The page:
Q: Do I submit my site’s application to Advarra?
A: No. Sites do NOT submit applications directly to Advarra. The Siren CCC will submit site applications to Advarra once the site has completed the “Initial Site Submission” in WebDCU under ICECAP – Central IRB. Sites should be submitting requests to their local IRBs to cede to Advarra. The ceding request to the local IRB and the ceding acknowledgement from the local IRB both need to be uploaded and accepted to WebDCU prior to site applications being submitted. Sites should also be working on uploading e-DOAs and other regulatory documents into WebDCU.
Q: What is required to submit in WebDCU for the central IRB? (NEW 3-31-20)
A: Sites must complete 3 tables in WebDCU.
- Start with the Site Overview table. Go to [SIREN] Icon in WebDCU – click on [Central IRB] – click on [Site Overview] to complete the table.
- (If the table is already completed for your site, please review and email the site manager to verify that it correct).
- Next, complete the Site Regulatory Inspection History table as needed; go to the [SIREN] icon in WebDCU – click on [Central IRB] – click on [Site Regulatory Inspection History].
- You must complete a new record for each regulatory inspection for the Investigator or your research location(s) that have occurred in the last 5 years. If there are no inspections, you will need to attest that the site nor the investigator has had any reportable audits in the past 5 years.
- Lastly, complete the Initial Site Submission table; go to the [HOBIT] icon in WebDCU – click on [Central IRB] – click on [Initial Site Submission] to complete.
- Please ensure that you have uploaded ALL of the regulatory and people documents to WebDCU BEFORE completing this table.
Q: Why did you get an IDE if you are not testing the safety and efficacy of an investigational device?
A: It is easy to misunderstand the purpose of ICECAP because of the IDE involved. The use of hypothermia is standard care in this trial, and neither the induction of hypothermia nor the devices used are the intervention being tested. Indeed induction of hypothermia with a definitive temperature control device has to have already occurred as part of standard care before a patient can even be enrolled in this trial. The intervention in the trial is only duration of hypothermia. We worked with FDA to determine whether or not to do an IDE, since the trial tests duration but does not test a device, and does not specify a device to be used. Because FDA regulated devices are used, and FDA is interested in using the trial for purposes of regulatory science, we collaboratively decided to get the IDE. Application of the devices is not experimental. The devices are investigational in the trial, but only in regard to being used for varying durations of cooling.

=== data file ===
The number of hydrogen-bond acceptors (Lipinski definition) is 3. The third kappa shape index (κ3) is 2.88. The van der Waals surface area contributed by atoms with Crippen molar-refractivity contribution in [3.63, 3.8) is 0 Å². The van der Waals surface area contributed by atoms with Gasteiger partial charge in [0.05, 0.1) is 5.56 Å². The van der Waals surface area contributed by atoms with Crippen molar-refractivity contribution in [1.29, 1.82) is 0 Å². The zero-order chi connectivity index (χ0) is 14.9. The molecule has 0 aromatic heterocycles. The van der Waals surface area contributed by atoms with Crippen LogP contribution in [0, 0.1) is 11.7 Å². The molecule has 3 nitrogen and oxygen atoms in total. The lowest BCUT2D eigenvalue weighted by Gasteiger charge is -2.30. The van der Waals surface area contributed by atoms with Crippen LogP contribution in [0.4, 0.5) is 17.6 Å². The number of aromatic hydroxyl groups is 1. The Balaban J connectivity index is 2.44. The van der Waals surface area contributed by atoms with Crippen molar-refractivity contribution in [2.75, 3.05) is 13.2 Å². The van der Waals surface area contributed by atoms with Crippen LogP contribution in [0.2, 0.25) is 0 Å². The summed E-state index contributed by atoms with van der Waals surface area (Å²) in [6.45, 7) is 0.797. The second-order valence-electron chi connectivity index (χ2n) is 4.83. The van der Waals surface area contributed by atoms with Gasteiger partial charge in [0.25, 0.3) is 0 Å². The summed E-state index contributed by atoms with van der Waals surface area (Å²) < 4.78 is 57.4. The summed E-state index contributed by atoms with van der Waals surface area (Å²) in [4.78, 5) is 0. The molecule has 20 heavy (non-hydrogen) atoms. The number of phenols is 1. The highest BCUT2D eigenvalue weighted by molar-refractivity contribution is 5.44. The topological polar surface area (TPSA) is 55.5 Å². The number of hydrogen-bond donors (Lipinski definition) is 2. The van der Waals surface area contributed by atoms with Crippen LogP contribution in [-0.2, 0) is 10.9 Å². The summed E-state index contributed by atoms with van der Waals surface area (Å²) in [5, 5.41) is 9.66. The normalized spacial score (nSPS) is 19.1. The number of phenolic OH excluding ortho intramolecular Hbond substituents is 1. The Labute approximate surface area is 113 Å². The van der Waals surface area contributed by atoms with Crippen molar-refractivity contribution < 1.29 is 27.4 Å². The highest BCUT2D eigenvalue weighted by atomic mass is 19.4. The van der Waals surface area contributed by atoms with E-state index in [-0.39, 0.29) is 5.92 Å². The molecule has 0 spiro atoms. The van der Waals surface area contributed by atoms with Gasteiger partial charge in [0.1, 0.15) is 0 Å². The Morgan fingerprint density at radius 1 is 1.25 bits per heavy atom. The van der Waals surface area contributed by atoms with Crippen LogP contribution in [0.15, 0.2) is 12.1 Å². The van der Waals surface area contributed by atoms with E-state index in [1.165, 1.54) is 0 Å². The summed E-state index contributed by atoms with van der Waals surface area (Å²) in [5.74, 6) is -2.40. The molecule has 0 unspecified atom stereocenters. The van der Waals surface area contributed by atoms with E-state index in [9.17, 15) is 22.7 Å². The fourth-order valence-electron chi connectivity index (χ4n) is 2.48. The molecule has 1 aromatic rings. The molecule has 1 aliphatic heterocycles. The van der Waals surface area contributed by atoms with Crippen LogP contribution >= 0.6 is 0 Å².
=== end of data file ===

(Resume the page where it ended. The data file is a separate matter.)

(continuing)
Q: Will the sponsor be submitting the ICECAP study to CMS for Medicare Coverage approval?
A: No. We are not seeking Medicare coverage approval from CMS for ICECAP because there are no protocol required billable devices or services to ask CMS to cover. There is an IDE because FDA regulated devices are being used, but the trial is not designed to test the efficacy or safety of an investigational device. The trial tests the effect of duration on outcome regardless of the device used.
- The cost of the devices is not a covered research expense because induction of hypothermia with a definitive temperature control device has to have already occurred as part of standard care before a patient can even be enrolled in this trial. CMS research coverage approval is only applicable to cost incurring after and because of enrollment in the trial. It does not apply to cost incurred prior to a trial. Duration of use is not a billable device cost, and does not involve a coverage request.
- Also, there are no routine care costs attributable to participation in the trial for which CMS coverage is requested related to this IDE study. ICECAP’s billing calendar is simple at all sites. The protocol only calls for the collection of labs, imaging, and testing that have been done for clinical purposes. No labs, imaging, or testing are required or performed for research purposes.
In summary, the devices are being used inside and outside the study and no study procedures are billed to clinical insurance.
Q: Is the SIREN e.consent platform part 11 compliant?
A: Yes. SIREN uses the University of Michigan implementation of the REDCap platform to obtain electronic consent and (in some SIREN studies) participant contact information in a process that is 21 CFR Part 11 compliant. Part 11 compliance requires information technology that is capable of supporting compliant processes, and specific operating procedures that use the IT appropriately. Documentation from the University of Michigan Health Information Technology and Services (HITS) of the physical and network information technology security that supports Part 11 compliance in this implementation is available here. Documentation that the SIREN processes are Part 11 compliant is found in the SIREN Network e.consent SOP.